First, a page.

Programs in Physics & Physical Chemistry
|[Licence| Download | New Version Template] aeyz_v1_0.tar.gz(9975 Kbytes)|
|Manuscript Title: FELIX-1.0: A finite element solver for the time dependent generator coordinate method with the Gaussian overlap approximation|
|Authors: D. Regnier, M. Verrière, N. Dubray, N. Schunck|
|Program title: FELIX-1.0|
|Catalogue identifier: AEYZ_v1_0|
Distribution format: tar.gz
|Journal reference: Comput. Phys. Commun. 200(2016)350|
|Programming language: C++.|
|Computer: Intel Xeon, Intel Core.|
|Operating system: LINUX.|
|RAM: Memory usage depends on the number of nodes in the calculation mesh as well as on the degree of the interpolation polynomials. For a 1D calculation with linear polynomials on a mesh with 600 nodes, memory usage is approximately 3.3 MB; in a realistic simulation of fission on a 2D mesh with quadratic polynomials and 1.3 105 nodes, it reaches 1.5 GiB.|
|Keywords: FELIX, Finite element method, Generator coordinate method, Gaussian overlap approximation, Nuclear fission, Classification: 17.23 Fission and Fusion Processes.|
External routines: The solver itself requires the BLAS and LAPACK libraries, and a Fortran compiler with OpenMP support. Building the documentation requires DoxyGen-1.8.6 or higher. Building the full set of tools also requires GSL, PETSc, SLEPc and Boost. In particular, environment variables PETSC_DIR, PETSC_ARCH, SLEPC_DIR and SLEPC_ARCH must be set.
Nature of problem:
Nuclear fission is a relatively slow process compared to the typical timescale of the intrinsic motion of the nucleons. In the adiabatic approximation, it can be described as a large amplitude collective motion driven by only a few collective degrees of freedom. In the time-dependent generator coordinate method (TDGCM), the nuclear wave-function is thus described as a time-dependent, linear superposition of basis functions in this collective space. Further assuming a Gaussian overlap approximation (GOA) for the basis functions, the time-dependent Schrödinger equation can be reduced into a local, time-dependent, Schrödinger-like equation in collective space. This is the TDGCM+GOA equation. Scission configurations are defined as a hyper-surface in the N-dimensional collective space. Fission fragment distributions are then computed by integrating over time the flux of the collective wave-packet across the scission hyper-surface. This microscopic approach to fission fragment distributions is fully quantum-mechanical.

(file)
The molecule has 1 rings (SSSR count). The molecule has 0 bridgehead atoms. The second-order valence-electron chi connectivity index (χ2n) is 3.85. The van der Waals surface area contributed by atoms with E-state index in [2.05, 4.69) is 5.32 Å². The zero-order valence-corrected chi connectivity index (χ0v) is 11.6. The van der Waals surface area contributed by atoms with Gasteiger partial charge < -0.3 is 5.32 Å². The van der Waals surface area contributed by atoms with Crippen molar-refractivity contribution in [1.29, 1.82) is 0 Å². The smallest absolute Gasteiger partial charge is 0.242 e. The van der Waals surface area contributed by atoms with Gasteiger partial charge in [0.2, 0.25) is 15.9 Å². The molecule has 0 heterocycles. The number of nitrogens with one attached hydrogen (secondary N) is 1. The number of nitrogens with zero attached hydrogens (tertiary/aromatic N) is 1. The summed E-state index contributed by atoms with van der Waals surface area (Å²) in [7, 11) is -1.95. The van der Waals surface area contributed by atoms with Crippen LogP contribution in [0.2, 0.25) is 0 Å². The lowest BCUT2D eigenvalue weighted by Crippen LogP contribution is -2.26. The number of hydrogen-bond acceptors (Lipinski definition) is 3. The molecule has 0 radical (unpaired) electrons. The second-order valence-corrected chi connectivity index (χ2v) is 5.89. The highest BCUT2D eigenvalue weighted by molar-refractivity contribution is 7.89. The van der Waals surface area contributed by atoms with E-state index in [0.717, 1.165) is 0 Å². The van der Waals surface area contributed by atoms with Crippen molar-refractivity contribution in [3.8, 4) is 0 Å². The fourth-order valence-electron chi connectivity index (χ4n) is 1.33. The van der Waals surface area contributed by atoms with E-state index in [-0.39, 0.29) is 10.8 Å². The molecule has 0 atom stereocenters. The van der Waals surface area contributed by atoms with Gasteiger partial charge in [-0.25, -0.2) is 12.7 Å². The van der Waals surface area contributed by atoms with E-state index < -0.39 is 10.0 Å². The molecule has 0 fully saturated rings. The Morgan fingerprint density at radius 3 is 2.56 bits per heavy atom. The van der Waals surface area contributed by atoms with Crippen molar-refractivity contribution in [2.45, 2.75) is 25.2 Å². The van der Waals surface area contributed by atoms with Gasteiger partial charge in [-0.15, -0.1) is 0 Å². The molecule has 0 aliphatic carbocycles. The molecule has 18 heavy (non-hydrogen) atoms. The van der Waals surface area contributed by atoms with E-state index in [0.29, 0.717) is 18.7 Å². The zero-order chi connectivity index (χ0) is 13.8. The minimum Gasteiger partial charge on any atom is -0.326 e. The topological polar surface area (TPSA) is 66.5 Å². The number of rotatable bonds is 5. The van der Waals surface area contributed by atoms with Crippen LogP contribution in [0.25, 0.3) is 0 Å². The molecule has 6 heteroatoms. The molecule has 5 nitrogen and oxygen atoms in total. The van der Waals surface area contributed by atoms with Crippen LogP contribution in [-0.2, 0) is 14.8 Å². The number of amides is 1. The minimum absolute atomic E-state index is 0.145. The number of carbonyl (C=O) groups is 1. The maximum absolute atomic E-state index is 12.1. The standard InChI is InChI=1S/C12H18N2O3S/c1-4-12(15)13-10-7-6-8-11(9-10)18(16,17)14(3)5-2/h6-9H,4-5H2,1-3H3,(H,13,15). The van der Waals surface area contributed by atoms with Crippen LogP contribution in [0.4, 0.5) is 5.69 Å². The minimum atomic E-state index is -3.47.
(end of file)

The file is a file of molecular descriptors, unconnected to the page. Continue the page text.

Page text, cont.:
FELIX solves the TDGCM+GOA equation by using the Galerkin finite element method to discretize the N-dimensional collective space, and the Crank-Nicolson scheme to solve for the time evolution. At each time step, this procedure requires solving a linear system of equation involving sparse, complex, symmetric matrices. FELIX employs an iterative QMR algorithm to perform matrix inversion.
Although the program can operate in an arbitrary number of dimensions N, it has only been tested in practice on 1, 2 and 3 dimensional meshes.
The code has checkpointing capabilities: the collective wave-function, norm a and energy kernels are stored on disk every n iterations, ensuring that the program can resume where it stops.
Running time grows linearly with the number of time-steps requested by the user. It is also highly dependent on the number of nodes in the space mesh. Two periods of a 1D harmonic oscillator (600 nodes, 800 time steps) are typically computed in a few seconds on one thread of a Intel(R) Core(TM) i5 CPU. A 2-dimensional realistic case of fission (105 nodes, 105 time steps) requires roughly 10 hours on 10 threads of an Intel Xeon EP X5660 processor.
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